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Binary metal alloy formation on III-V CMOS semiconductor: Oxygen gettering and diffusion control by Ti-Ni on InGaAs

IP.com Disclosure Number: IPCOM000236978D
Publication Date: 2014-May-23
Document File: 2 page(s) / 116K

Publishing Venue

The IP.com Prior Art Database

Abstract

Disclosed is a method to form metal alloy with Indium Gallium Arsenide (InGaAs) that achieves self-aligned metal contact without the residual oxide problem at the interface. The novel solution is the application of a Titanium Nickel (Ti-Ni) binary metal to form an Ni_InGaAs layer with an Oxygen (O) gettering layer by Ti, which absorbs most of O in the metal system.

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Binary metal alloy formation on III - -V CMOS semiconductor

V CMOS semiconductor : :

Oxygen gettering and

Oxygen gettering and

diffusion control by Ti - -Ni on InGaAs

Ni on InGaAs

Formation of metal alloy with Indium Gallium Arsenide (InGaAs) has been problematic, especially for self-aligned metal contact to achieve selective etch. In addition, residual native oxide formation on the InGaAs surface hinders high quality alloy formation , leading to high contact resistivity and high sheet resistance. Therefore, a method is needed to achieve self-aligned metal contact without the residual oxide problem at the interface.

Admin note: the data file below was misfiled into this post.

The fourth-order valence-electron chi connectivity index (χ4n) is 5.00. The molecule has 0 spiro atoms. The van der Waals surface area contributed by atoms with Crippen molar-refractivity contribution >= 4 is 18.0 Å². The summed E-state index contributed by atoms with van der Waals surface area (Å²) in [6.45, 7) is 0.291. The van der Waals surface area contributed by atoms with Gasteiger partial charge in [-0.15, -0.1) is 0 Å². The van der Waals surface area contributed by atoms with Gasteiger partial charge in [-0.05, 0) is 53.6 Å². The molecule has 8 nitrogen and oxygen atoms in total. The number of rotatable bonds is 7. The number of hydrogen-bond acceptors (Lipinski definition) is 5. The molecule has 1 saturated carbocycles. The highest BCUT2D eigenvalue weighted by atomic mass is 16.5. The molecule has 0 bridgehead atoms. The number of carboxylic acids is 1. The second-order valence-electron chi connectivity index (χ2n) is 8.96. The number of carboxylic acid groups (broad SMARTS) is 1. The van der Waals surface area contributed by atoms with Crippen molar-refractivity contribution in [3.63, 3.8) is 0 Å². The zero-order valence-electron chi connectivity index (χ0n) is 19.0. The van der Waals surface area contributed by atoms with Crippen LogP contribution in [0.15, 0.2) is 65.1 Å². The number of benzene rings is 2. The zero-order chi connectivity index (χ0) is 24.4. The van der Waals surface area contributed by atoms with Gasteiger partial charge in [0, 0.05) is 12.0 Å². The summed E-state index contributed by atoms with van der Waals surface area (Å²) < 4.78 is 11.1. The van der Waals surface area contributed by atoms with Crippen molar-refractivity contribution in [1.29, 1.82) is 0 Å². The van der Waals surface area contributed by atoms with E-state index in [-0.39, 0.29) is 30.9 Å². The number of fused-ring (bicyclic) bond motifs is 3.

The conventional process follows:


1. Pre-cleaning of InGaAs by Wet chemical
2. Ar presputtering of InGaAs

3. Ni deposition followed by TiN
4. RTA for alloy formation
5. Selective TiN strip

Figure 1: Conventional process

The conventional process experiences rapid residual oxide formation on the surface of InGaAs and has a fast sputtering rate of InGaAs by Argon (Ar) pre-sputtering, which leads to excessive InGaAs loss.

The novel solution is the application of a Titanium Nickel (Ti-Ni) binary metal to form an Ni_InGaAs layer with an Oxygen (O) gettering layer by Ti. Ti absorbs most of O in the metal system. This improves resistivity and helps control Ni diffusion.

With this solution:

• Ni can be 3~10nm • Ti thickness can be 1nm ~3nm
• TiN capping can be 10~20nm

Figure 2: New scheme

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Page 02 of 2

Figure 3: Embodiment of the solution

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